Your cell phone holds some of your most sensitive, personal information. Things like your passwords and account numbers, emails, text messages, photos, and videos. If your phone ends up in the wrong hands, someone could steal your identity, buy stuff with your money, or hack into your email or social media accounts. Find out what you can do to protect the data on your phone and how to remove that information before you get rid of your phone.
Consumer Alert: Mobile carriers are shutting down their 3G networks. If you have an older cell phone, you may not be able to call or text. The FCC has advice about what to do.
1. Lock Your Phone
Set your phone to lock when you’re not using it and create a PIN or passcode to unlock it. Use at least a 6-digit passcode. You may also be able to unlock your phone with your fingerprint, your retina, or your face.
2. Update Your Software
Enable auto updates for your operating system. These updates often include critical patches and protections against security threats. Make sure your apps also auto-update.
3. Back up Your Data
Back up the data on your phone regularly. That way, if you lose your phone, you’ll still have access to your personal information.
4. Get Help Finding a Lost Phone
Mobile operating systems have programs that help you find your phone if you lose it. They also let you lock or erase all the data on your phone, in case you think someone stole it.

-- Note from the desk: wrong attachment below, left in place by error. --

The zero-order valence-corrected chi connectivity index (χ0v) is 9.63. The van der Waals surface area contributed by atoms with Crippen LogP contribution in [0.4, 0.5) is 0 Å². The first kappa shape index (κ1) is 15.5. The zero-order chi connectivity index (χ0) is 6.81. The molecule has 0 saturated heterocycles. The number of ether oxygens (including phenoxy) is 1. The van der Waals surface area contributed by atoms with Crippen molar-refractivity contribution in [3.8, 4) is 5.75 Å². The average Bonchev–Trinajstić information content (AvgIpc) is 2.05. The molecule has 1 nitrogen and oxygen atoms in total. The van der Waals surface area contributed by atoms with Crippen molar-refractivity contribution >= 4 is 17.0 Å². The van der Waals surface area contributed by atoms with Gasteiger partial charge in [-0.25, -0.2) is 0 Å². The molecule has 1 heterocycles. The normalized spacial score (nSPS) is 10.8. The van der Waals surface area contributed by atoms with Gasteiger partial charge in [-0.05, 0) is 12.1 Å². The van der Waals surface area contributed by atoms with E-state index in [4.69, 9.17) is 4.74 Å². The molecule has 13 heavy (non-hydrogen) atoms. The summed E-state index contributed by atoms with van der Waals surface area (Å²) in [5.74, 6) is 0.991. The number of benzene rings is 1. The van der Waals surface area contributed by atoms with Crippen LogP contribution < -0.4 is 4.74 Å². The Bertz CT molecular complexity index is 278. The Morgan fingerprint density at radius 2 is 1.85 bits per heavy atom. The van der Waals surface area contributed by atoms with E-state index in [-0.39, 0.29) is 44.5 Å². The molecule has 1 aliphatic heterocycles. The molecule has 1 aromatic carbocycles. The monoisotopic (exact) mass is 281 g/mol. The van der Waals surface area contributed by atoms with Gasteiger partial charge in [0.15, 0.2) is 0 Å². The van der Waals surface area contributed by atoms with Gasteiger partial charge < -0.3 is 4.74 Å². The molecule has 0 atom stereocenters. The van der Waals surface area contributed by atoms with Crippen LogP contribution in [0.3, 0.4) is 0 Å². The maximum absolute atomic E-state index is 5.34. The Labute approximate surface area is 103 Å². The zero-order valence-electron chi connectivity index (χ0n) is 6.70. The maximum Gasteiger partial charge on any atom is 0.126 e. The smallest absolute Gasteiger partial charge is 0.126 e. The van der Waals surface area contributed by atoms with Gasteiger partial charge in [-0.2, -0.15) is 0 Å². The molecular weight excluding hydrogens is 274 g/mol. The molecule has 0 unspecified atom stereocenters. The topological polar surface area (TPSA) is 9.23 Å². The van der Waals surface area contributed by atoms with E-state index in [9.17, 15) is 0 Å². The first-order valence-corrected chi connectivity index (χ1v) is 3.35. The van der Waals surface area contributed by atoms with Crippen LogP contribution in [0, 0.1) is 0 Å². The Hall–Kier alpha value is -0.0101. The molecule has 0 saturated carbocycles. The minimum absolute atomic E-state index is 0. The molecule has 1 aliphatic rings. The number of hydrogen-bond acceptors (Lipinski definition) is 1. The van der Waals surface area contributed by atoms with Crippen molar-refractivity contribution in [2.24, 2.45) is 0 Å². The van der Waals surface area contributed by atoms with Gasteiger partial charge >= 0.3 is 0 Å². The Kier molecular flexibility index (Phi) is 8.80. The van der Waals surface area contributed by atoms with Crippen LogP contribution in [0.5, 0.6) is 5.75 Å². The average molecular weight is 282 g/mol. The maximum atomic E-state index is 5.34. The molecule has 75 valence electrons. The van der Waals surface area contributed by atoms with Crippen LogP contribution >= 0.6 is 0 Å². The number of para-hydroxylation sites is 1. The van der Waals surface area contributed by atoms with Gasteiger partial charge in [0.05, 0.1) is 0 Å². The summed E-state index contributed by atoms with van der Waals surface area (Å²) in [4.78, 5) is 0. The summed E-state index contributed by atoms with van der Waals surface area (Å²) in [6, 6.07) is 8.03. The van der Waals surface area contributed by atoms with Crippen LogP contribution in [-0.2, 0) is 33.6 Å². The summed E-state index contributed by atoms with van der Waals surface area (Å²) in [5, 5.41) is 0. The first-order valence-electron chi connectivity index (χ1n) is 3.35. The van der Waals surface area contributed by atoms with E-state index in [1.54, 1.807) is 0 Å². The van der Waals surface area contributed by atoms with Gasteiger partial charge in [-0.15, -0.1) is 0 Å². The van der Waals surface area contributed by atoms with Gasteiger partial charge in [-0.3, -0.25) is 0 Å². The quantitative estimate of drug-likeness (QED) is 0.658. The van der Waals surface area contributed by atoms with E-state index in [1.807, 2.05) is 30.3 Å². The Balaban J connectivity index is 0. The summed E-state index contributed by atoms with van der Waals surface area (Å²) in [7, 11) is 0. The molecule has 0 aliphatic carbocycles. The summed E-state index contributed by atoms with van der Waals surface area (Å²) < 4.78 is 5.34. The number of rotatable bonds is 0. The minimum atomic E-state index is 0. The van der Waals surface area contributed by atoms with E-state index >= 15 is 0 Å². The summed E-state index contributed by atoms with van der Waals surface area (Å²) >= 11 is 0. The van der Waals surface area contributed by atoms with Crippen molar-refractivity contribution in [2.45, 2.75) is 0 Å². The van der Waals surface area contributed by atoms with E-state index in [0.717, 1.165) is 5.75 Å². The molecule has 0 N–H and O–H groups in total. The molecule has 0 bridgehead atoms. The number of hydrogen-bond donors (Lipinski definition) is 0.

If you’re going to upgrade, sell, give away, or recycle your phone, the first thing you should do is back up your data.
Remove SIM and SD cards
If your phone has a SIM card, it may store your personal information. Remove the SIM card. If you’re going to keep the same phone number, you may be able to transfer your SIM card to your new phone. If you’re not going to re-use the SIM card, destroy it.
If your phone has an SD memory card for storage, remove it.
Erase your personal information
Remove the information from your phone by restoring or resetting it. Make sure you erased things like your contacts, text messages, photos, videos, and your search and browsing history.
Disconnect from accounts and devices
After you erase the information on your phone, make sure you’ve disconnected it from devices and accounts.
- Confirm that your account or Wi-Fi passwords aren’t still stored on the phone.
- Check that your phone isn’t paired with other devices, like a watch or a vehicle.
- If you use you 2-step verification or multi-factor authentication to log in to any accounts, remove your phone from the list of trusted devices.
- If you’re not keeping your phone number, change the number on file with any accounts or services that may be using it to identify you.
Recycling Your Phone
If you aren’t going to trade in, sell, or give away your phone, consider recycling it. The Environmental Protection Agency has information about where you can recycle your phone. You can also check with the phone manufacturer, your wireless service provider, or a local electronics store.